Queens, Queens, Queens!

A few fun facts about my favourite honey bee, the Queen 👑

Fact 1 The Queen bee comes from any fertilized egg. The egg laid that becomes a honey bee Queen is not determined before it’s laid, but after it is hatched into a larvae. The worker bees feed the young larvae a special food produced from their cheeks containing royal jelly amongst many other properties. This special diet, the young larvae eats in the first few days of its life, is what determines which larvae becomes a honey bee Queen. The quantity and quality of food fed to the young larvae is what leads me, as a queen breeder, to which cells will develop into a strong healthy Queen. The normal hatching cycle of a worker bee is 21 days and drones take 24. Interestingly enough, even though the Queen is the biggest bee in the hive, it only takes her 16 days to mature into adulthood.

Fact 2 The honey bee Queen is the largest bee in the colony. She has a long narrow thorax allowing her to reach the bottom of the comb to lay an egg. Being the longest bee in the hive, she can often be identified by a circle of worker bees surrounding her, attending to her every need. A healthy Queen can be identified by a plump thorax. It’s important to note that her size can range based on her age, fertilization, or if a hive is preparing to swarm. When a young Queen is hatched, she is small and slender because she hasn’t had the chance for her spermatheca to be filled during fertilization. As a Queen ages, she thins out when her spermatheca is slowly depleted of eggs. Always keep in mind if you see a skinny Queen in a heavy bee filled hive, they may be preparing to swarm. When a colony is preparing to swarm they instinctively feed her less. A smaller Queen can fly a lot easier and further than a plump overfed Queen!

Fact 3 A mated honey bee Queen will spend the majority of its life in the hive. Living from 2-5 years, this could make anyone a little stir crazy! The only time a honey bee Queen leaves a hive is to mate and if the colony decides to swarm. When a virgin Queen becomes sexually mature, within the first few days of her life, she will go on a “mating flight”. This flight can take her miles away from her colony. The distance is to protect her from in-breeding because the majority of the bees in the colony are her brothers and sisters. The Queen may go on multiple mating flights over the course of a week until she feels her spermatheca is adequately filled. She will only do this once in her lifetime and will continue to lay eggs until she runs out. During this “mating flight” the honey bee Queen is at high risk for death or disorientation and may never return to her home colony. As a Queen breeder, I try to colour code and disperse my breeding hives to increase the chances she will find her way home. This is the most stressful time for me and the honey bees left behind in the hive. When a colony feels there is not enough room in their current hive they will prepare to swarm. Swarming is where between ½ to ¾ of the bees in a colony, along with the current Queen, leave the hive in search of a new place to call home. The remaining bees will hatch a new Queen from a swarm cell left behind and the mating process will begin all over again for this colony.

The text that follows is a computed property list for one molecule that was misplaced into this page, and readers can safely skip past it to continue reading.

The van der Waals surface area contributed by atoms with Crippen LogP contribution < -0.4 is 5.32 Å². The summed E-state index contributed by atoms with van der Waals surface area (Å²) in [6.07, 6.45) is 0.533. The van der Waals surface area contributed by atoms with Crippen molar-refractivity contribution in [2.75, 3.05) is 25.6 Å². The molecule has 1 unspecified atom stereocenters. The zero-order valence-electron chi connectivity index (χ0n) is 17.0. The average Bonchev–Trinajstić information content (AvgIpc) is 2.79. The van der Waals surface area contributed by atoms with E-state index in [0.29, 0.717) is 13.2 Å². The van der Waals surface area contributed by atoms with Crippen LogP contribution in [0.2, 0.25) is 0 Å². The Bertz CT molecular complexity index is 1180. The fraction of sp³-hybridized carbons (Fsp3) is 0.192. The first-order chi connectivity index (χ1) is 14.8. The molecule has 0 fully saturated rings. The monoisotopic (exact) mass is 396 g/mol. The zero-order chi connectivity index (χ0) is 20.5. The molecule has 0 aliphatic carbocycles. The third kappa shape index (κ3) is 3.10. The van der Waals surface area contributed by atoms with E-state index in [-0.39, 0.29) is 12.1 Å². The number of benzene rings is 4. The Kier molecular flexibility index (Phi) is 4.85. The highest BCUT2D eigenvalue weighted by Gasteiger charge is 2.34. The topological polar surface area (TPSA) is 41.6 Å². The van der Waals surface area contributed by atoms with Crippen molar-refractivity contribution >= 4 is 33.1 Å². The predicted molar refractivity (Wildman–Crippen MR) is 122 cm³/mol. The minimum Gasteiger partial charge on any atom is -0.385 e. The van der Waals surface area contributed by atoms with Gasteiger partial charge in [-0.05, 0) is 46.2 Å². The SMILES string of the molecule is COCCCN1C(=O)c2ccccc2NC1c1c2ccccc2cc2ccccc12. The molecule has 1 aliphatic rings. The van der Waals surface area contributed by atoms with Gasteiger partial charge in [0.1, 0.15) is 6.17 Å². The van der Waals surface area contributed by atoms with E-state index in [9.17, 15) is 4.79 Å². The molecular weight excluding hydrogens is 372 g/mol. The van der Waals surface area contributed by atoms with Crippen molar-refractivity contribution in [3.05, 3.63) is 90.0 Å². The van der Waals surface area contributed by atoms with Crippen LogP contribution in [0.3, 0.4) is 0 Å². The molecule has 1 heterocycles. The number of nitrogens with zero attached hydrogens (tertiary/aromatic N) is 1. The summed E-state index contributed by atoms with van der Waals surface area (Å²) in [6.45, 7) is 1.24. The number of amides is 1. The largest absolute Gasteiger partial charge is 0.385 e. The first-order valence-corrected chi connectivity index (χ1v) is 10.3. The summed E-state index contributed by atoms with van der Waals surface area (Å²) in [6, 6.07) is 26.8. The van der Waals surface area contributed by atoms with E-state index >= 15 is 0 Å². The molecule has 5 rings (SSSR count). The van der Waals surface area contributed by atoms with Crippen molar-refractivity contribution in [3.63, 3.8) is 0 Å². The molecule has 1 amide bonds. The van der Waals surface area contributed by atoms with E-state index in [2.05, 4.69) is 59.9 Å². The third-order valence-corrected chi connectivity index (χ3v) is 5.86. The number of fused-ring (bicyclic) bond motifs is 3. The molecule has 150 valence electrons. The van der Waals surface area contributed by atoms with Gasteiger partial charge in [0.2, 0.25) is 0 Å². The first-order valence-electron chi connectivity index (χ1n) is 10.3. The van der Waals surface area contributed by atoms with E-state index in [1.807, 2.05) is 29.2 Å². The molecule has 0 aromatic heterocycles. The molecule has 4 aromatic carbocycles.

Fact 4 Honey bee Queens smell funny. Each Queen emits a specialized pheromone constantly so her colony knows she is still alive and healthy. This pheromone is passed through the entire hive and how the bees know where they live and if there is an intruder. As a Queen ages and produces less eggs, she also produces less pheromones. This signals to the colony that their Queen is needing to be replaced. A honey bee Queen can live up to 5 years but is often killed and replaced by her colony in 1-3 years. The biggest killer of honey bee Queens is the beekeeper(by accident of course!) or the bees themselves. Very rarely does a Queen die of old age. The Queen is the most protected bee in a colony, until she becomes sick, injured, or isn’t producing enough eggs. The Queen’s pheromone is why beekeepers have to slowly release new Queens into a hive. If the hive wasn’t given then opportunity to adjust to the pheromone of a new Queen, from within her cage, they would see her as an intruder and kill her. This can take from 3-5 days and isn’t always guaranteed a hive will accept a new queen. There are a few tips and techniques we have but I’ll save that for another post.

Fact 5 A honey bee Queen doesn’t die if she stings you. Worker honey bees have a barbed stinger that pulls out of their body and releases its venom when they sting, thus killing them. A honey bee Queen has a smooth stinger allowing her to sting multiple times without dying. The Queen will rarely target a human to sting, unless you are a Queen Breeder. It’s the worker bees job to protect the hive and the Queen. She will use her stinger to kill off rival Queens. When a Queen is newly hatched, she is rarely the only Queen being raised by the colony. The first thing she does is seek out other Queens or Queen cells to tear them out and sting them to death.

That’s all for now. If you have any questions, don’t hesitate to comment or message me!

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Happy beekeeping! 🐝



Sundown Manitoba Canada

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